Researchers from the University of Hamburg in Germany, in collaboration with colleagues from the University of Aarhus in Denmark, have synthesized a new superconducting material by growing a few layers of an antiferromagnetic transition-metal chalcogenide on a bismuth-based topological insulator, both being non-superconducting materials.

While superconductivity and magnetism are generally believed to be mutually exclusive, surprisingly, in this new material, superconducting correlations...

Im Focus: Studying fundamental particles in materials

Laser-driving of semimetals allows creating novel quasiparticle states within condensed matter systems and switching between different states on ultrafast time scales

Studying properties of fundamental particles in condensed matter systems is a promising approach to quantum field theory. Quasiparticles offer the opportunity...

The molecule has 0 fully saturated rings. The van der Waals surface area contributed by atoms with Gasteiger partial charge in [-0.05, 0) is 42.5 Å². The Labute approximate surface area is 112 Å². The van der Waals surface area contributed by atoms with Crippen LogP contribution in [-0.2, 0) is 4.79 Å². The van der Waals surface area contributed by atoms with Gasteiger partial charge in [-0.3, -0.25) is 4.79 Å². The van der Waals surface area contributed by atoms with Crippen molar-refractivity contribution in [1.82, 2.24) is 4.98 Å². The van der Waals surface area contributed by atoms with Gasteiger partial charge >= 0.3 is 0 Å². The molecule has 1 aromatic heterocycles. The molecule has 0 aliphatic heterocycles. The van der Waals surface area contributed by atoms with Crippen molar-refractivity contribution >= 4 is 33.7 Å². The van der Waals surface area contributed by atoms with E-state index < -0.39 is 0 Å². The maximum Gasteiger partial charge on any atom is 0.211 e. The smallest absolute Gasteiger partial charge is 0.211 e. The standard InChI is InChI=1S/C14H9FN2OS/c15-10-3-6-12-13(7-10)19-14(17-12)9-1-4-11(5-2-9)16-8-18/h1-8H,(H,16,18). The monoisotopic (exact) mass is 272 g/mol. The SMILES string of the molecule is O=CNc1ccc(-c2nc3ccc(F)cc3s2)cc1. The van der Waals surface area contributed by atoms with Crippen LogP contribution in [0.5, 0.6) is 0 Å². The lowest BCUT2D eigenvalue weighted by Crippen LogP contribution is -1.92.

Im Focus: Designing Architecture with Solar Building Envelopes

Among the general public, solar thermal energy is currently associated with dark blue, rectangular collectors on building roofs. Technologies are needed for aesthetically high quality architecture which offer the architect more room for manoeuvre when it comes to low- and plus-energy buildings. With the “ArKol” project, researchers at Fraunhofer ISE together with partners are currently developing two façade collectors for solar thermal energy generation, which permit a high degree of design flexibility: a strip collector for opaque façade sections and a solar thermal blind for transparent sections. The current state of the two developments will be presented at the BAU 2017 trade fair.

As part of the “ArKol – development of architecturally highly integrated façade collectors with heat pipes” project, Fraunhofer ISE together with its partners...

Im Focus: How to inflate a hardened concrete shell with a weight of 80 t